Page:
A majority of the nation’s children will be minorities before the decade is out, crossing a demographic milestone more quickly than previously predicted, according to a new analysis of census statistics by a demographer with the Brookings Institution.
Demographer William H. Frey said unexpectedly rapid growth among Hispanics and Asians is creating a demographic age gap that already is visible in classrooms and playgrounds. The Census Bureau has estimated that most children will be minorities by 2023, but Frey said that landmark will be reached years earlier.
Frey said it also is likely that the nation’s population overall will become predominantly minority before the census estimate of 2042.
What Frey calls the “new minorities” — primarily Hispanics and Asians — are responsible for all the growth among children between 2000 and 2010. During a decade when white children declined by 4.3 million and black children experienced a slight decline, Hispanic and Asian children increased by 5.5 million.
As evidence of the wide and growing age gap, the nation’s whites have a median age of 41. That compares to age 35 for Asians, 27 for Hispanics and 20 for people who identified themselves on the census as being of more than one race.
Describing the numbers as “demographically urgent,” Frey said the data underscores the need to do a better job educating minorities, who are going to be a significant part of the country’s labor force down the road.
“For the first time, people are opening their eyes to the situation,” said Frey. “We have to realize we have an aging white population. Our youth is the future of the country, and a diverse youth is the future of the country.”
The census statistics Frey analyzed were collected in the 2010 Census and released state-by-state in February and March. White children are now a minority among all children in 10 states and 35 metro areas, including Washington, Phoenix, New York and Atlanta.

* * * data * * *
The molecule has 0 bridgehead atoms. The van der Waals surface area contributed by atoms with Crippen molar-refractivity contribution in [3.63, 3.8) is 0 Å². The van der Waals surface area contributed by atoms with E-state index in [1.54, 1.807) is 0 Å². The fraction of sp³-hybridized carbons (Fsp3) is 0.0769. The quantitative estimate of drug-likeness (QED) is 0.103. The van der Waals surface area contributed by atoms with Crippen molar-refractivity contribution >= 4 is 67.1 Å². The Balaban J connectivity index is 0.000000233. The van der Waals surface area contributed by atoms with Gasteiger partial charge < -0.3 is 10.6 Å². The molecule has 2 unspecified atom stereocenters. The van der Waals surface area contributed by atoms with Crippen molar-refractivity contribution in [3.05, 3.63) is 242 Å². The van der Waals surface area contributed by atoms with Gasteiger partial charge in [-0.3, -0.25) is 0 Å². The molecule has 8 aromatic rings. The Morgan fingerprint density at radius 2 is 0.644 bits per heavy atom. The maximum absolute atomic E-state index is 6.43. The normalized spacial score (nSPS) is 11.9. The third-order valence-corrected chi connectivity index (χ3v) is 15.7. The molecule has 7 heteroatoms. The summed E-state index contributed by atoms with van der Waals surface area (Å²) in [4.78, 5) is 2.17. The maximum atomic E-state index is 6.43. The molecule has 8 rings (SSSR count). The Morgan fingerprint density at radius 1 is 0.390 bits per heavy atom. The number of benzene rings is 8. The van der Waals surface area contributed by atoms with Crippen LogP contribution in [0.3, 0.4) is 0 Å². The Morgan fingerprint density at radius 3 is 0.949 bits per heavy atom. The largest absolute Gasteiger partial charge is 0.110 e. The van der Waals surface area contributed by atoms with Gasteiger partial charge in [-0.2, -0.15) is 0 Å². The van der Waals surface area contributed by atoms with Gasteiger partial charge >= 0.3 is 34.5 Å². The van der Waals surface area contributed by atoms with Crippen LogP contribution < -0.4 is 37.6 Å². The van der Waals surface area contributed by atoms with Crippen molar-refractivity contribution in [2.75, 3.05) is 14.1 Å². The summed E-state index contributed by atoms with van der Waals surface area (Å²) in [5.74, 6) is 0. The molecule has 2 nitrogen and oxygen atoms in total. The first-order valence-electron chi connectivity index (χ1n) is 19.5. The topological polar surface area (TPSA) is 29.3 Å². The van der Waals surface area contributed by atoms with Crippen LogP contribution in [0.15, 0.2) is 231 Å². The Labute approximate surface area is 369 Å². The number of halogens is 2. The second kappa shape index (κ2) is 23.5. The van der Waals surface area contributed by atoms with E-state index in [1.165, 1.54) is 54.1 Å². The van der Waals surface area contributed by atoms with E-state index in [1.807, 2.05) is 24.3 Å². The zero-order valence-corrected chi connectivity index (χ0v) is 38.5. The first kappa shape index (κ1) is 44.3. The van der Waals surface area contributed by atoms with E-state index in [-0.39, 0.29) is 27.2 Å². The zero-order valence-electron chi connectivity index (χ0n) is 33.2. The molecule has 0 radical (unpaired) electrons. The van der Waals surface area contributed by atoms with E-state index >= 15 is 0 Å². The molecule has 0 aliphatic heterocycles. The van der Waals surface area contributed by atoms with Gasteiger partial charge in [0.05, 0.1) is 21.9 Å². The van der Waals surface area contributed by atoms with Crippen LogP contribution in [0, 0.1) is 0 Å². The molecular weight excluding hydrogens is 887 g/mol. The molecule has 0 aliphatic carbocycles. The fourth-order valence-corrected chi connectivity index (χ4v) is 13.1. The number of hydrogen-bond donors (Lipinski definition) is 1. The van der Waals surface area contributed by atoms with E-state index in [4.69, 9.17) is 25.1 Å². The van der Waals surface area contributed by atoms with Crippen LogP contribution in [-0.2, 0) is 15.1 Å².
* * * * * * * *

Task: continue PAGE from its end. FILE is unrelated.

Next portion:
Latinos already are the largest minority among schoolchildren nationwide. One in five students overall is Latino; among kindergarteners, it’s one in four. They lag behind other children in achievement, with half never finishing high school.
More needs to be done at an earlier age to help them bridge the gap, said Thelma Melndez de Santa Ana, assistant secretary for elementary and secondary education at the Education Department.
“America’s future is tied to the success of Latino students,” she said.
In the Washington region, the growth of Hispanics has been most dramatic in suburban school districts. In the five years between the 2005 and 2010 school years, Hispanics students enrolled in Fairfax County schools rose 44 percent and Asian students went up 18 percent, while there were 7 percent fewer white students.
The Hispanic student body in Prince George’s County schools grew by 50 percent between 2005 and 2010, while blacks declined by 13 percent and whites went down 39 percent.
And in Montgomery County, Hispanic students rose by 19 percent, almost double the rate of Asian students amid a white student decline of 10 percent.
Jerry Weast, Montgomery County’s school superintendant, said such rapid changes can pose challenges for school districts.
“If they’re not prepared to deal with these issues, they’ll have issues of quality such as increased dropout rates,” he said. “It will have a detrimental effect on their scores on state and national tests, and can create tension.”
During Weast’s 10 years as superintendant, the district has gone from 50 percent white to 35 percent white, with the largest growth among Latino and African American students. But test scores are higher than ever, he noted.
“I see the culture of diversity as an asset,” he said. “Don’t be afraid of it. Run towards it, embrace it. Not only does it work, it works positively.”